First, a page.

In the lower right is the artist’s signature. Monet uses different shades of colour to illustrate the dying light at sunset. Critics and supporters believed Monet did his drawings and paintings spontaneously, but in reality he planned his work, which at times involved pastel and sketch versions of his paintings.

Under the tutelage of Charles Gleyre, Monet refined his craft and learned to use new brush strokes and colour techniques to show different lighting effects.

Unlike paint, pastels can be used immediately and no mixing or drying time is needed. This gave Monet the freedom to work quickly and to experiment with colours and textures than was possible with other mediums.

In View of the Sea at Sunset we can see how pastel colours are used to light and dark scenes with dramatic effect. The dying lighting depicts the final moments of sunlight perfectly. Shades of grey and yellow combine to create an almost gloomy mood.

When the conservative Salon de Paris rejected their pleas for change, Monet and other Impressionists were forced to break away and to organise their own exhibitions. The first Impressionist exhibition took place from April 15 to May 15, 1874 and included artists Claude Monet, Camille Pissarro and Edgar Degas.

Monet exhibited three oil paintings, four watercolours and six pastels. Claude Monet is one of the world's most renowned painters, but he was relatively unknown as a pastel artist. He often gave his pastel works to his patrons, clients, and friends as gifts, downplaying their importance in his works, believing they would diminish his status as an innovative artist.

Famous names from the Italian Renaissance helped to lay the ground work for all the impressionists that followed several centuries later. Highlights from that extensive era include Michelangelo's Creation of Adam, Da Vinci's Mona Lisa and Raphael's School of Athens.

Monet portrayed himself in public as an artist who painted freely from nature. Unlike Morisot and other artists, he rarely used pastels to outline his paintings. Pastels are versatile and available usually in four types: hard, soft, pencil, and oil. The drawings appear smudged and dreamy, diffuse even.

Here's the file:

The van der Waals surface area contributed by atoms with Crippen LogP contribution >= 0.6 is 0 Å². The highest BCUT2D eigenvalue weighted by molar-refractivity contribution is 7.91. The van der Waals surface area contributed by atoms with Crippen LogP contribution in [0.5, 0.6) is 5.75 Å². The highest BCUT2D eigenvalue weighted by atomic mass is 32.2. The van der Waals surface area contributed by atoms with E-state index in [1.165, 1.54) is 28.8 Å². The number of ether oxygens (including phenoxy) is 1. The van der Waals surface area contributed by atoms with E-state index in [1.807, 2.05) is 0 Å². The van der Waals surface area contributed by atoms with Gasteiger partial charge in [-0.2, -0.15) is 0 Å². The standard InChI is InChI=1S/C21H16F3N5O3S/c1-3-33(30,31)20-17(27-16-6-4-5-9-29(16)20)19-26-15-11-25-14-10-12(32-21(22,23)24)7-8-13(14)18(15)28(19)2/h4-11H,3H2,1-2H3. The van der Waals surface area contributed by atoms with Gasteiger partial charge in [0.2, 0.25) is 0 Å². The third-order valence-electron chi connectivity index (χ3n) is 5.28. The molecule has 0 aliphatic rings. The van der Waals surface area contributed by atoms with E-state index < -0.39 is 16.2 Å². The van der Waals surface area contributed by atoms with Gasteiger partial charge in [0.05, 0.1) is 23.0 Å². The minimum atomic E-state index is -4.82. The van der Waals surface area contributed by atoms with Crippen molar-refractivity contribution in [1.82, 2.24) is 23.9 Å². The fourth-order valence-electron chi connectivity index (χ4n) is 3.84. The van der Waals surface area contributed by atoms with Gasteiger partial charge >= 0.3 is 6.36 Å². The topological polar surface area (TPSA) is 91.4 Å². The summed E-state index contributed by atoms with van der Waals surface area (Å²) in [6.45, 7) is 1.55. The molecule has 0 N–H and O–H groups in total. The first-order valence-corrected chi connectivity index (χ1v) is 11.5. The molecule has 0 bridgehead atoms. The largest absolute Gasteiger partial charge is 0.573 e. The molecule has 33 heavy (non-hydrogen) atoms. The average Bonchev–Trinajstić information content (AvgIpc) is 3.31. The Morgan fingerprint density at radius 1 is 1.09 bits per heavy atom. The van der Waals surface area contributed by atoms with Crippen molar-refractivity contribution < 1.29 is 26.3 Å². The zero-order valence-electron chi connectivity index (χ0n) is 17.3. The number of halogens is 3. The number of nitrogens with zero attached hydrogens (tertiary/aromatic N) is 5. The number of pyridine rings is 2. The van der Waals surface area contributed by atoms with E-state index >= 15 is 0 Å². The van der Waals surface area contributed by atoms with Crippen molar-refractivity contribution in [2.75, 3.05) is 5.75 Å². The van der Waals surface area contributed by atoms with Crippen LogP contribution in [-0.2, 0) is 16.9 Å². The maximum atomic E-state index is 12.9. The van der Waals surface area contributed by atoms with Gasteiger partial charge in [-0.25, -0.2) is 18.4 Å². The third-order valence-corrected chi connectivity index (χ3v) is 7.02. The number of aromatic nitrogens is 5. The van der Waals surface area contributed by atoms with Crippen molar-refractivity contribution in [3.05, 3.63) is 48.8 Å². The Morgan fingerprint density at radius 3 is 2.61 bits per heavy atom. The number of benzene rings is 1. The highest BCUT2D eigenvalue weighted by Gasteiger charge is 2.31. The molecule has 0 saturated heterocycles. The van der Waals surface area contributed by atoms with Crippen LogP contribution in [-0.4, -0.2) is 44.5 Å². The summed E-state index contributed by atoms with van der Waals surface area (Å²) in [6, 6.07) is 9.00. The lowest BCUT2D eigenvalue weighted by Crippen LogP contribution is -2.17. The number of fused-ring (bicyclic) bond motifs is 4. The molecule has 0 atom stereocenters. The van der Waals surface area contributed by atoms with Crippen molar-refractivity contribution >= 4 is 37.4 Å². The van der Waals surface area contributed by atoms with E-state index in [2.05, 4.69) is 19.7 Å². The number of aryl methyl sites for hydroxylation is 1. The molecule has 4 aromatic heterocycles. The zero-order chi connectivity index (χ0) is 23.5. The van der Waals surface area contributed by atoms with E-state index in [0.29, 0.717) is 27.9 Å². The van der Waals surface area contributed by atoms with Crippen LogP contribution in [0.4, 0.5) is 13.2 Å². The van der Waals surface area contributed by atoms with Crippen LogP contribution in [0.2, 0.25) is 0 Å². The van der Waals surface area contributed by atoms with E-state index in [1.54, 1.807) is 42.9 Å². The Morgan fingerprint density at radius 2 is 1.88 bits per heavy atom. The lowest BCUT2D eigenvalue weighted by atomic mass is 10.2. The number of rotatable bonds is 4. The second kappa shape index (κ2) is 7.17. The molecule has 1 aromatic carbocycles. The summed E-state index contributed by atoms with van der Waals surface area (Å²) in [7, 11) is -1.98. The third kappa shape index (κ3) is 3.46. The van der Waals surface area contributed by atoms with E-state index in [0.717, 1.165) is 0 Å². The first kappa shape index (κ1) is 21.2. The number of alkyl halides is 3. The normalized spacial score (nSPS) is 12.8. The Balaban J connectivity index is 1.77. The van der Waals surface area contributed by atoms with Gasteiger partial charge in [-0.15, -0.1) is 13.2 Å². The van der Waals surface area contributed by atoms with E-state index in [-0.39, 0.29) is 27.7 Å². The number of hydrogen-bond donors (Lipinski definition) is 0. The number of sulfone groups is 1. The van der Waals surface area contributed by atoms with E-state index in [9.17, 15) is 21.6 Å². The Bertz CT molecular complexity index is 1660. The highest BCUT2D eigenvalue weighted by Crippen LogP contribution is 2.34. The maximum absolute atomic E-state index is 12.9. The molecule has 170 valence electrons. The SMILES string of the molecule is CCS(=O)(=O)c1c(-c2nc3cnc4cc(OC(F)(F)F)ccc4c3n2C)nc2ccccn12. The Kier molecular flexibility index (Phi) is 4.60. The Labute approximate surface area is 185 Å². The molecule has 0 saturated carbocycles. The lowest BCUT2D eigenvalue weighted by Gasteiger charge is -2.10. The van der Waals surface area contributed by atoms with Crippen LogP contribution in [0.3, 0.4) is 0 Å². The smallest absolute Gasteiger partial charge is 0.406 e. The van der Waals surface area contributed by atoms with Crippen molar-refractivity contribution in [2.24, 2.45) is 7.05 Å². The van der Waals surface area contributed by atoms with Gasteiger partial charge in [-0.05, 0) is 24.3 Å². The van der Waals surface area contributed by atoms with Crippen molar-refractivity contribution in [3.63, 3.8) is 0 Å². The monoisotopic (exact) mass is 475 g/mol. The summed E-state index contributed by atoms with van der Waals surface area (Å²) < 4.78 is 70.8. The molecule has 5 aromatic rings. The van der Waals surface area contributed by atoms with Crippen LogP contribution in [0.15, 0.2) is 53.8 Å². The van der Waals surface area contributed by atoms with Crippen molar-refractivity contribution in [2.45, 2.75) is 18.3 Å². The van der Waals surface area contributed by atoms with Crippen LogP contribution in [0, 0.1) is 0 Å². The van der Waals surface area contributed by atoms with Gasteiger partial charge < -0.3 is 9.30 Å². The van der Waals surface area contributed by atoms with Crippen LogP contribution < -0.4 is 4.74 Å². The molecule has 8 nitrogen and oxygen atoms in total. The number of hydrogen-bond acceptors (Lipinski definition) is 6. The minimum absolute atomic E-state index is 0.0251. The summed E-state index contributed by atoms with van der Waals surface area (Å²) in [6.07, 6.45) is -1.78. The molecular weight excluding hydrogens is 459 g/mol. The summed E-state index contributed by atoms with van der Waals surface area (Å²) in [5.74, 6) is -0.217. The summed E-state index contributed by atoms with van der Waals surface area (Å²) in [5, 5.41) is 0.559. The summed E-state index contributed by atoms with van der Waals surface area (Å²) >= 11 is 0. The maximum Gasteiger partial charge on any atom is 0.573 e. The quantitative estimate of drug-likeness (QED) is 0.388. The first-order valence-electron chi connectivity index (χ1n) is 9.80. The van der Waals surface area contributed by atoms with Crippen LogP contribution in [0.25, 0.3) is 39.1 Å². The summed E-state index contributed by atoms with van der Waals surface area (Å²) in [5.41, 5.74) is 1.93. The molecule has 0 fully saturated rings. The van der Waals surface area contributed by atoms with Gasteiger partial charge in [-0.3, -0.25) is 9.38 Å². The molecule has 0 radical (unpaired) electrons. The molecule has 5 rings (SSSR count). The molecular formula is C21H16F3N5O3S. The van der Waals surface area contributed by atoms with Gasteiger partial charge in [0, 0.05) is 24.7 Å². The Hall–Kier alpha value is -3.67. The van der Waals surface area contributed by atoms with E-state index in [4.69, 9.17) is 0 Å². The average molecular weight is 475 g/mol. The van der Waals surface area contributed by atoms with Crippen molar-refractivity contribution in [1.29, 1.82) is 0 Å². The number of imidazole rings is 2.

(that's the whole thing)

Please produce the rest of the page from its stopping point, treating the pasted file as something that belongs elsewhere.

His pictures images look like frescoes and have a feel of immediacy. Colour variation is used to create form, tone, shape and lighting. By the time he reached his later years, pastels were a regular feature of his art. His work Sailboats behind the Needle at Etretat, dated to 1885, contrasted with his oil canvas of a similar theme, is dark and edgy.

Other pastel drawings by Monet include Le Plateau de Caux, Charing Cross Bridge (1901), and Waterloo Bridge (1901). Pastel works dated between 1878 and 1885 were produced during a period of turbulence in his life, his wife had died in 1879, at the age of 32, and his financial situation was precarious. Paintings from the same period were on relatively tranquil, hinting at none of difficulties he faced. Edgar Degar, Camille Pissarro and Pierre-Auguste Renoir (see Dance at Le Moulin de la Galette) were among the notable artists of the era who used pastels to great effect.

Although Monet said he believed pastels could diminish his status as a revolutionary artist, he drew almost 108 works on paper, mostly of smaller size than his large oil paintings. The View of the Sea at Sunset is small, at 15.3 cm x 40 cm, yet evokes emotion and motion. The pastel is currently housed in the Museum of Fine Arts in Boston and was bequeathed by William P. Blake, in 1922, in memory of his sister Anne Dehon Blake.